Bikram Yoga Boise Virginia

May 10, 2017
It s what separates Indiana

Sometimes the first inkling that something is wrong comes when you’re alone. Sometimes it comes when your doctor’s number pops up on your cell phone a few days after a mammogram.

What you feel first is the fear—that sudden flash of dread that washes over you, too quickly for you to name. Then you realize that what you fear has a very familiar name: breast cancer. You know women who’ve had it—many who have survived, some who have not. And you know that if the as-yet-unidentified lump in your breast turns out to be cancerous, you may be facing months of debilitating treatments. You’re likely to lose your appetite, your energy, your hair, and perhaps also your sense of your body as a safe, whole place for your spirit to reside.

But that’s exactly what Debra Campagna, a former hospital executive in Hartford, Connecticut, did. On Valentine’s Day of 2000, her doctors told her that the lump she’d found in her left breast a week earlier was indeed cancer. In fact, it was a large, fast-growing tumor, so she would need the most powerful tools in the Western medical arsenal: chemotherapy, radiation, and surgery.

Campagna, who was 50 at the time, was accustomed to working out at her gym five times a week. She knew she wouldn’t be able to keep that up. “I saw a flier for a Kundalini teacher offering private yoga sessions, ” she says. “I signed up.” She’d had no yoga experience but hoped to find the practice gentle enough to continue during treatment. In fact, she was able to work with the teacher once a week for the following year.

Prior to starting chemotherapy, Campagna had two surgeries: the first to remove the lump and the several lymph nodes where the malignancy had spread, and the second to remove stray cancer cells the first surgery had missed. Then, beginning in April, she went through eight rounds of chemotherapy. She also had 30 radiation treatments. Along the way she had to contend with CT and PET scans, biopsies, and innumerable other tests, consultations, and medications.

“It was very frightening, ” Campagna says. “You wonder, obviously—Am I going to live through this?”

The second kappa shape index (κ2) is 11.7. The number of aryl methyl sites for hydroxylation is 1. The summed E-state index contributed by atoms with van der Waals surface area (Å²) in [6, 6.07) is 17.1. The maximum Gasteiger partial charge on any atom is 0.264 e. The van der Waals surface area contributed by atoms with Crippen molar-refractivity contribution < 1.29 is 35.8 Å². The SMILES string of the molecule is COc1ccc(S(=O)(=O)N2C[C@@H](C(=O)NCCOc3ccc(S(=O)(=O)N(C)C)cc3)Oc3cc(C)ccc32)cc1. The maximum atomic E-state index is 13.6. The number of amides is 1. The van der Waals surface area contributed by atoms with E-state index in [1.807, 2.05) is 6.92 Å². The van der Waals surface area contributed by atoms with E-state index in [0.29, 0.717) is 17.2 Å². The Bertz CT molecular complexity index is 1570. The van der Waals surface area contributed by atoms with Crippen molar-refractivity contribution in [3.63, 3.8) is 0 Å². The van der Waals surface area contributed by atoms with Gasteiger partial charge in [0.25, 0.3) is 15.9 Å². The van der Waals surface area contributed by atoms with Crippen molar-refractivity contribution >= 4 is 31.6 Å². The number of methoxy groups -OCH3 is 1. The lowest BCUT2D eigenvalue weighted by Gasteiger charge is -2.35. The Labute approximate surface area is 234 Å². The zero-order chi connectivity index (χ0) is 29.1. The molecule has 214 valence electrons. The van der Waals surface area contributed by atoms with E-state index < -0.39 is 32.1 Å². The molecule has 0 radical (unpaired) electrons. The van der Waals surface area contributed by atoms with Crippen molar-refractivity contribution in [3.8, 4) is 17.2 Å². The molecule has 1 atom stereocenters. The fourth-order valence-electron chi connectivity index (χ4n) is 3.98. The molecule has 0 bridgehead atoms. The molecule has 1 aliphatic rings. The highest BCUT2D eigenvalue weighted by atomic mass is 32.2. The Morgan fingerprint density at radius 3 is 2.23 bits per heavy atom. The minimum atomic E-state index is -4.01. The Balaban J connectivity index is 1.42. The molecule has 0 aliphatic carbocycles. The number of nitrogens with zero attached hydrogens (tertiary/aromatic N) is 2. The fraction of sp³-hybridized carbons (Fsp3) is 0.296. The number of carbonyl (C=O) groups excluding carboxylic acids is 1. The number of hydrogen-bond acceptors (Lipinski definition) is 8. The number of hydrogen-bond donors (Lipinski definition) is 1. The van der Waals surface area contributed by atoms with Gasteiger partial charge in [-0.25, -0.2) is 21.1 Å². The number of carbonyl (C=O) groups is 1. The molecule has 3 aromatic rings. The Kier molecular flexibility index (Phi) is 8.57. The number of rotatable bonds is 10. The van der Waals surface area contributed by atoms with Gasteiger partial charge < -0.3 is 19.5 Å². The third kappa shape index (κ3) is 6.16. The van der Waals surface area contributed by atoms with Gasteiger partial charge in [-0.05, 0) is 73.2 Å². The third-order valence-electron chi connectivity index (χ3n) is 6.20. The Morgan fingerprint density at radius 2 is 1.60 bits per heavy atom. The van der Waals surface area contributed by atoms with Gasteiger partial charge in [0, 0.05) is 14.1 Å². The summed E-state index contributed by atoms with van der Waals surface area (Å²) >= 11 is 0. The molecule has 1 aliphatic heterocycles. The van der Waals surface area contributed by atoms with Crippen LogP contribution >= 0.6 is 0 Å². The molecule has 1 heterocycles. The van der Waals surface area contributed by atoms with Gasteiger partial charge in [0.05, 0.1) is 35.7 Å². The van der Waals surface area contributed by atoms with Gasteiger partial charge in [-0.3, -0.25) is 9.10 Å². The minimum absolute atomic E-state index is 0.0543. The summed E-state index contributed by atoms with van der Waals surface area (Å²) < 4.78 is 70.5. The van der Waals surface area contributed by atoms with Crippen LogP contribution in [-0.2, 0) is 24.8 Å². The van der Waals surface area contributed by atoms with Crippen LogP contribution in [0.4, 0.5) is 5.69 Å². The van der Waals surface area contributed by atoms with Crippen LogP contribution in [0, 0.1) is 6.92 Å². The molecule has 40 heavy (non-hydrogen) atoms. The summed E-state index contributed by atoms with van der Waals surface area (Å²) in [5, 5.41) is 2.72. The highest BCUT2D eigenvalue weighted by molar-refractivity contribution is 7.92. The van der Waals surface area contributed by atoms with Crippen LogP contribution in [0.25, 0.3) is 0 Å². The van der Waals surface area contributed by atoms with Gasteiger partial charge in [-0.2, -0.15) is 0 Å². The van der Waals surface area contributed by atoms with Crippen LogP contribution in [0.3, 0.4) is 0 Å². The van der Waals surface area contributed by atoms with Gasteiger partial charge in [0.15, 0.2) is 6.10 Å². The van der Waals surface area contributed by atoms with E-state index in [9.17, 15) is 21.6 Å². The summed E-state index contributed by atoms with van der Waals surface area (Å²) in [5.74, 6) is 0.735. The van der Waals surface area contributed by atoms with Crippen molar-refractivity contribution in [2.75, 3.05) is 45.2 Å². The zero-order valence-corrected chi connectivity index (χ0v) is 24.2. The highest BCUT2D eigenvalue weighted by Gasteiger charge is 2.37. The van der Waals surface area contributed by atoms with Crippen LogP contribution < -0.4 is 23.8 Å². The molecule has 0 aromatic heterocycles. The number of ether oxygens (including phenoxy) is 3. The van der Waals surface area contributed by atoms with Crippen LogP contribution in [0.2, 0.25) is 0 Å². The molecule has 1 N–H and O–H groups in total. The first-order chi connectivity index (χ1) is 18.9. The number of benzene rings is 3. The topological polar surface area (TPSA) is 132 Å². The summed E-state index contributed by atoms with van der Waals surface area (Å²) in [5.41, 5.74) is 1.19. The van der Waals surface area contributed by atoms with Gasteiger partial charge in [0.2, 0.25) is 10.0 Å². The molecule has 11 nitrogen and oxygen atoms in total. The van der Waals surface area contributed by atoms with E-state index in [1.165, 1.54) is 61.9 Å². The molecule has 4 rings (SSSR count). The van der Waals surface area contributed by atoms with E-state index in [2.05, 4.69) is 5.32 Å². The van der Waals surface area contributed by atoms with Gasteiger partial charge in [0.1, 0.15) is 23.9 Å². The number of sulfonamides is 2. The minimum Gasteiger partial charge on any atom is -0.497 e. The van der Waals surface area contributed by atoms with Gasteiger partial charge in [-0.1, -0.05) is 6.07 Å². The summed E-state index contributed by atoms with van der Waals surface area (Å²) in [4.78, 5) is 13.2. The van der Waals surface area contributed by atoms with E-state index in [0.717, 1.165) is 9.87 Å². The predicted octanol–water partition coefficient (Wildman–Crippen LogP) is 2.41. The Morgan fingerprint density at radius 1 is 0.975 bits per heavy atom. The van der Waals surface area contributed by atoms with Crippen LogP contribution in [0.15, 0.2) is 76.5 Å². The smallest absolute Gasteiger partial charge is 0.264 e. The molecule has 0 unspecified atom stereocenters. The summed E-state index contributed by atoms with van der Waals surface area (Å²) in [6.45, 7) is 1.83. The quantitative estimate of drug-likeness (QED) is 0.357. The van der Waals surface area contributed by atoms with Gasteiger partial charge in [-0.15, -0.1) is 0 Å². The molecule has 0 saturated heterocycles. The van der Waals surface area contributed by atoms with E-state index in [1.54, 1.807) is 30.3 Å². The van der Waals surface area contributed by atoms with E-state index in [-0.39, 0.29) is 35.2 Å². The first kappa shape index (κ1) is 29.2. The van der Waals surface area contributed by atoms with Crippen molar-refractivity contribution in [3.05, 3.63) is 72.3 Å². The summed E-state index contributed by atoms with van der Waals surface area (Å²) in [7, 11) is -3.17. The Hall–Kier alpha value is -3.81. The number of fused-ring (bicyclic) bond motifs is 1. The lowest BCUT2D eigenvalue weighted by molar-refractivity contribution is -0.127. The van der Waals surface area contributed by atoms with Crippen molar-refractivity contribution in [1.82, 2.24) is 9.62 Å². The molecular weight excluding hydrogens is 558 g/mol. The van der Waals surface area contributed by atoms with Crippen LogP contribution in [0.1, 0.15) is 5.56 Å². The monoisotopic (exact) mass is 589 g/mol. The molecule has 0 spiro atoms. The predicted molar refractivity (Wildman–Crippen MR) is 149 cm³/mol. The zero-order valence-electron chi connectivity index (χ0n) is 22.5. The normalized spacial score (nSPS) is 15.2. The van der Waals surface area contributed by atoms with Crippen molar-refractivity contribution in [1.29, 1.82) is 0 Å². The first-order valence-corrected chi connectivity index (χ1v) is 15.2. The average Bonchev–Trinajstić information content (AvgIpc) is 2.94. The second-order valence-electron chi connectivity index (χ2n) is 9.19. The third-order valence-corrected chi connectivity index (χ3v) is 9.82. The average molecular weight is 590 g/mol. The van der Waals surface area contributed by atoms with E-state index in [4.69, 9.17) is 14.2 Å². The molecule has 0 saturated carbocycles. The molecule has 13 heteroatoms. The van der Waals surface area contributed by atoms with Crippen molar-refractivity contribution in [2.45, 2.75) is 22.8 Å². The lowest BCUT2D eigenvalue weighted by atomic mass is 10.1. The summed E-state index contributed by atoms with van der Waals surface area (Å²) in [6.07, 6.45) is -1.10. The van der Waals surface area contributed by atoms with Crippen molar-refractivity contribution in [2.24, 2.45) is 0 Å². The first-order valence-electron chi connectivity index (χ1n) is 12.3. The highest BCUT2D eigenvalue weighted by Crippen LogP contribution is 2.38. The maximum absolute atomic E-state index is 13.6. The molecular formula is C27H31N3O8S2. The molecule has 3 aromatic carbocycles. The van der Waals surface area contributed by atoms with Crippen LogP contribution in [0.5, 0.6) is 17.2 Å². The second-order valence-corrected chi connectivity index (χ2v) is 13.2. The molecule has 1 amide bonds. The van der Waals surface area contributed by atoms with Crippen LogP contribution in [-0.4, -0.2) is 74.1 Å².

Now, eight years later, Campagna is cancer free. And while she gives grateful credit to what she calls her “amazing” team of doctors for their part in her recovery, she deeply believes that yoga was an essential element in her healing.

“I’m convinced that yoga made all the difference in my treatment, ” she says. “The breathing was the thing that always came back for me—keeping the fear and panic down. I was in a PET scan machine for an hour. You just lie there and think terrible thoughts. I found my breathing. That was the most valuable thing.”

Increasing numbers of women caught in the fear, pain, and uncertainty of a breast cancer diagnosis are turning to yoga to ease their way forward. Some hear about it through word of mouth; others are encouraged by their doctors to seek out the practice. These women—and the researchers who are studying how yoga may be helpful—are finding that the ancient discipline can soothe, comfort, and help them feel whole once again.

“Studies suggest that doing yoga while going through breast cancer treatment helps you get through it with fewer side effects, ” says Dr. Timothy McCall, Yoga Journal’s medical editor and author of Yoga as Medicine. “Often doctors have to stop chemo or lower doses to levels that may not be as effective because people don’t tolerate the side effects. But yoga appears to decrease all kinds of side effects.”

Being able to gently revive their energy is especially important for cancer patients, because fatigue is the most common side effect of both cancer and its treatment. “Yoga can make a huge difference in a person’s fatigue level, ” McCall says. Last year, researchers at Duke University published a study showing that an eight-week yoga program focusing on gentle postures, meditation, and breathing significantly lessened fatigue and pain in women who were seriously ill with metastatic breast cancer. Other research has shown that yoga can ease the nausea, depression, and anxiety that often accompany treatment.

Special Appeal for Breast Cancer Patients

Yoga benefits people with other kinds of cancer as well. But breast cancer patients seem especially drawn to it. The reason for this may be that they, as a group, advocate for research and support services more than people with other cancers do, spurring researchers to find funding for studies. Once those studies show the benefits of yoga, doctors are more likely to recommend it. Then, too, breast cancer patients are often diagnosed earlier in the course of the disease—when they are stronger and generally healthier—than people with, say, ovarian or lung cancer. That means it’s often easier for women with stage I breast cancer to do a strong practice than it might be for people with other kinds of cancer.

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